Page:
Our book today is Blue Remembered Hills, Rosemary Sutcliff’s 1983 childhood memoir about growing up in England shortly before and during World War II, and even that brief description raises two possible strikes against it in the minds of many readers. First strike, it’s by a “children’s author” and so might be strident or unpleasantly didactic. Second strike, it’s a childhood memoir, and so might be prey to saccharine myth-making.
These apprehensions increase when the reader learns that in childhood Sutcliffe was diagnosed with a rare form of juvenile arthritis – one immediately fears the appearance (let alone repeated use) of the word ‘plucky.’
But readers should cast aside such worries – and readers who are actually familiar with Sutcliff’s books won’t have worried in the first place. This is a flat-out fantastic author who never put pen to paper without rigorously exercising the result into something eminently worth reading. Her “children’s” books are for any reader childlike enough to favor clear, strong prose, well-drawn characters, and rousing, memorable plots. And Blue Remembered Hills is nothing less than enchanting.
Sutcliff’s physical affliction, and the fact her father, a life-long naval man, was usually away from home, threw her into great dependence on her mother, by far the most remarkable character in this book. She’s a kind, strong-willed woman, and she and her daughter are often at loggerheads in the book (and there are consequences of outright, unreasonable defiance: this was back when parents were still allowed to slap their children if their children staged screaming, stomping, crying, manipulative fake-hysterics in public). And yet the book is over-brimming with daughterly affection – Mrs. Sutcliff could scarcely have dreamt of a more touching partial biography, even once she knew she had a writer for a daughter.
It being a childhood memoir and thus intimately concerned with loss, Blue Remembered Hills has quite a few other touching parts, and all of them are rendered with the same lyrical prose line and lack of sanctimony that characterizes her novels. One story about a stint in convalescent care seems to float and ramble – until the final two-tap punch is expertly delivered:
As before, there was a spell in the nursing-home for me, to shut off one chapter from the next, or maybe to make a kind of bridge between them. It was a big nursing-home in Hampstead. I don’t remember a thing about the treatment I underwent there; I only know that I was there for six weeks, and that during that time two things happened. One day, one of the nurses, in their free time and bless their kind young hearts, took me to see Queen Mary’s Dolls’ House; and one night there were strange noises and much coming and going in the eight-bed ward, and I was scared and could not sleep, and the woman in the next bed told me stories and talked to me softly all night long, so that I should not know that at the far end of the ward an older woman was dying and dying hard.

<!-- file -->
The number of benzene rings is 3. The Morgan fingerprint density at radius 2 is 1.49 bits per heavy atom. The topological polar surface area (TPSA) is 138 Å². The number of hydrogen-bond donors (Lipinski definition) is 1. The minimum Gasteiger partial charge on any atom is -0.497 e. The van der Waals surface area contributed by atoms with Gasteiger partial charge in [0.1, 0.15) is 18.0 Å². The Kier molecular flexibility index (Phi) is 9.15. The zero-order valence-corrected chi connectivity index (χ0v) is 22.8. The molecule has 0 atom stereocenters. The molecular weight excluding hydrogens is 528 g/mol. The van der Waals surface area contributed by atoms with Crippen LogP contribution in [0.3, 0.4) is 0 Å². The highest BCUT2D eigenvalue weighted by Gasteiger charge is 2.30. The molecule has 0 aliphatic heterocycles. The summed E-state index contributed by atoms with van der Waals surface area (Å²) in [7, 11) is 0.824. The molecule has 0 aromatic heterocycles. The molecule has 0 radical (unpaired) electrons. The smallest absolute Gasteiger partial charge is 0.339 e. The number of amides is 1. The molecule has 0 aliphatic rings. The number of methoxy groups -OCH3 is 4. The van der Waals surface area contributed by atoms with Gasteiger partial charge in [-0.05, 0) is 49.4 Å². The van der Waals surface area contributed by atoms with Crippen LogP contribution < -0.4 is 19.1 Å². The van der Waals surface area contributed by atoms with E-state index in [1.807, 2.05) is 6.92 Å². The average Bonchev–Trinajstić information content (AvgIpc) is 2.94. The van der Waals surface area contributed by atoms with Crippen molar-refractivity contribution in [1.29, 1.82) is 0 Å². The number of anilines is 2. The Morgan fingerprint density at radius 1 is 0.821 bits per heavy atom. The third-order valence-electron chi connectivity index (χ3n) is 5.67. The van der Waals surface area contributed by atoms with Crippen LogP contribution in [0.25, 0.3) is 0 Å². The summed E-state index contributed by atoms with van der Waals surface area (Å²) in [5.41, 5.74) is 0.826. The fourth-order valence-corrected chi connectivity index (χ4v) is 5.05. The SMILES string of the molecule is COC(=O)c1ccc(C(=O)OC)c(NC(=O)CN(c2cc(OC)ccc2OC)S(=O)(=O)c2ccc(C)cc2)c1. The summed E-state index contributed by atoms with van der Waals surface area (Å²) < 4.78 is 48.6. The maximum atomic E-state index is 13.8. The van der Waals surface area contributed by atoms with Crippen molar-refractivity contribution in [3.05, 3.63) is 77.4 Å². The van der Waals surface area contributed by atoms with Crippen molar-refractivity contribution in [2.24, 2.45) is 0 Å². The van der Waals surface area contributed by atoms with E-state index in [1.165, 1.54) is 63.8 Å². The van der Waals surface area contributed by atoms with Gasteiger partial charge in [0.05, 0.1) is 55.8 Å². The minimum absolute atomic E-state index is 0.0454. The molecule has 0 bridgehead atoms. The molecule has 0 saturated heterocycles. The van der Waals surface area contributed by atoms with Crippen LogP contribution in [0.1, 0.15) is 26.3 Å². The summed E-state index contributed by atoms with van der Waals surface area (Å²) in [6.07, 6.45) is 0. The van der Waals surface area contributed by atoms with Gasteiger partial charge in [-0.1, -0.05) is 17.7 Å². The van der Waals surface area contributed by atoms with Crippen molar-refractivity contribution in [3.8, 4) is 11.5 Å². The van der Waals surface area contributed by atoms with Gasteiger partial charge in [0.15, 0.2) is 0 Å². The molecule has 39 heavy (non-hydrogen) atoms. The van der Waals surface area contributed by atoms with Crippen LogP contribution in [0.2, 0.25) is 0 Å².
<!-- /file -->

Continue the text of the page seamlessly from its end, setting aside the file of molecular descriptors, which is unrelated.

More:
And even that most shopworn of childhood traumas, the death of a beloved pet, is rescued by dint of the author’s sheer craft. Here it isn’t the final coda but instead a great little juxtaposition, one perfect little ‘childlike’ line inserted quietly amidst all the practical, physical (and lovely) description:
The boy from a nearby farm who occasionally did some gardening for us, our veteran of the leeks and white alyssum having long since retired, dug him a grave alongside [earlier dog] Don’s, just outside the gate into the wood, and we put his collar on, that he might not run stray and nameless among the stars, and wrapped him in his blanket, like Sir John Moore, and put his beloved blue rubber ball in with him. And when the boy had shovelled back the earth and gone away, and we were left standing over the new grave, my mother read bits of the Burial Service over him, and pushed little wild daffodil bulbs from the bank into the soft earth, ready for the spring. It was Hallowe’en, with a cold grey mist dripping from among the trees. And all the while we both cried with quite desolation, the tears trickling down our noses, for Mike who had come to us at six weeks old and been a part of us ever since.
The reader gets the impression that the Sutcliffs were a family fond of a nicely-done anecdote or quip, and all of them are here, carefully preserved, in Blue Remembered Hills, which covers the years from the author’s childhood until the start of her publishing career. That start comes when an early manuscript is bought (for the princely sum of 50 pounds), and there’s much family pride on the occasion, with a perfect quip to hint at the greater fame to come:
My father made no attempt to be humble at all. If he had not been such a quiet man, I would have said that he crowed.
In old age, he invented a joke. ‘Once, Rosemary Sutcliff used to be my daughter; but I’m Rosemary Sutcliff’s father now.’
Several of Rosemary Sutcliff’s novels have recently been given spiffy re-issues in the United States, and her ‘profile’ is about to get an added boost, since Eagle of the Ninth is about to be released as a big-budget movie staring that prime slab of beef, Channing Tatum. Even given the extra attention, it’s unlikely Blue Remembered Hills will be re-issued, but it’s well worth reading just the same. It will touch your heart, and as Rosemary Sutcliff herself would have said, there’s nothing wrong with that, from time to time.